Kevin Curtis Barr
Kevin Curtis Barr is an artist who has a presence on Digitalconsciousness.com, along with many other artists, and he sent me an email with some of his work attached. Interesting enough in its way, but quite frankly it took me a hell of a time to figure out what, if anything, it had to do with books.
Turns out, if you read Kevin's biography closely enough (and I have to say that some wouldn't bother), that he is the author of Welcome To The Graphic Design Age.
'This book features art and poetry; within it's (sic) pages are poems about Mother Teresa, Oprah Winfrey, Princess Diana and legendary songstress Chaka Khan. The art centers around Hollywood stars like Tina Turner, Tom Cruise, Jennifer Lopez and Vin Diesel to name but a few.'
Well, if nothing else, this shows you that self-publishers can now publish a heavily illustrated full-colour book for a tiny fraction of what it would have cost even ten years ago. And that's worth knowing about.
Reading on Writing
There's another Kevin in town, Kevin Allison, and this one has a blog on The Editorial Department, where there's lots and lots of stuff about writing and editing and publishing. Subject of the blog is mainly short stories and how they work. It's a wee bit lit'ry for me, but then you know by now but that I am a convicted philistine. How else would I know about Mickey Spillane? Flannery O'Connor he wasn't.
Book-blog has moved
Debra Hamel has moved the Book Blog from blogspot.com to Typepad, and you can now find it here. Result is a sleeker, more easily navigable site. Latest post is about Marilyn Johnson's book on the great obituarists.
I would have thought that obituary writing was fairly modest-level journalism, but I've noticed before that Americans seem to give the obituary editor of a paper rather more prestige than do the English. Some years ago, Esquire magazine ran a profile of the senior obit man at the NYT, which puzzled me somewhat.
Here in the UK we tend to commission an obit from a distinguished person's peers, usually well before the VIP's death, and get it updated from time to time if the individual insists on surviving. I've never actually written an obit for the Times, but I've known a couple of people who have. Going rate about £100 (ten years ago).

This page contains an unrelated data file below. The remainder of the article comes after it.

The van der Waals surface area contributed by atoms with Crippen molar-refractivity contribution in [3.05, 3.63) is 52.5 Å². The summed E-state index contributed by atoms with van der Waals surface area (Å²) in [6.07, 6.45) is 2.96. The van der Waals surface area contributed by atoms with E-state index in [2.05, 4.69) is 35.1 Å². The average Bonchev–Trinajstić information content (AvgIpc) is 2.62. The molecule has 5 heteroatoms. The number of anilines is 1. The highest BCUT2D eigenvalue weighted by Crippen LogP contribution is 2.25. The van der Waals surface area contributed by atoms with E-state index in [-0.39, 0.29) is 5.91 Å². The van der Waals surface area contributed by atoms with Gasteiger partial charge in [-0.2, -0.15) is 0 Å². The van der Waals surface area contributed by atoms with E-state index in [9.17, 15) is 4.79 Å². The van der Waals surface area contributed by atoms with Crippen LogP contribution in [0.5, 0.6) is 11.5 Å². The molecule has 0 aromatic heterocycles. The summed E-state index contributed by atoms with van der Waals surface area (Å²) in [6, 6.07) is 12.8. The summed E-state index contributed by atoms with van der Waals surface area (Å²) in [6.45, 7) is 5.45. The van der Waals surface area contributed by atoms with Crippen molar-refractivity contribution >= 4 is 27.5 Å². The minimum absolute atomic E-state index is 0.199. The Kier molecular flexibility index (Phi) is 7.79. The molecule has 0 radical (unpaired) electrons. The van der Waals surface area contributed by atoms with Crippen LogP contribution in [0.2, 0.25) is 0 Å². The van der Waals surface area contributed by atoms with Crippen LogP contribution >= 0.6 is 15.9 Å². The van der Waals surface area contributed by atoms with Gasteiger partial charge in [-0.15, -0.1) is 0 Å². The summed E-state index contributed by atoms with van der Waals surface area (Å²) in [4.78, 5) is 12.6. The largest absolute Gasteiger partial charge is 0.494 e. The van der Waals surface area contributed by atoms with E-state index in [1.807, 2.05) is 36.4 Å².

Mention here, last Friday, of the annual Bulwer-Lytton prize, prompts m'learned friend C.E. Petit Esq to point out that, a couple of years ago, irked by the fact that the prize is awarded for awful fiction only, he dashed off a non-fiction example of the joys of legalese.
What is terrifying, he says, is that his parodic effort is actually shorter and less convoluted than a lot of real legal writing. And he's absolutely right; here in England we specialise in that kind of thing. It's beyond parody.
Speaking of videos and podcasts, which we have been recently, you really need to know that there is a radio station for writers which broadcasts on the web, 24/7: Writers FM. Seems hard to believe, but there it is. Just click here - and make sure that you have the speakers of your computer switched on; mine are usually off.
When I tuned in, there was a Brit (judging by his accent) talking to Nick Daws (another Brit, I deduce) about his method for writing a book. Apparently the book-writing business is really simple! How could I have failed to understand this?
The other day I turned on my car radio, something I seldom do, and quite by accident I happened to hear 'I wish I was a punk rocker' by the internet-famous Sandi Thom. And you know what? This girl can actually sing! Not only that, but even a deaf old man like me can hear the words. I was so surprised and grateful I very nearly blubbed.
This girl could go far. If you want to hear her for yourself, visit her web site, and click on the Now Playing link.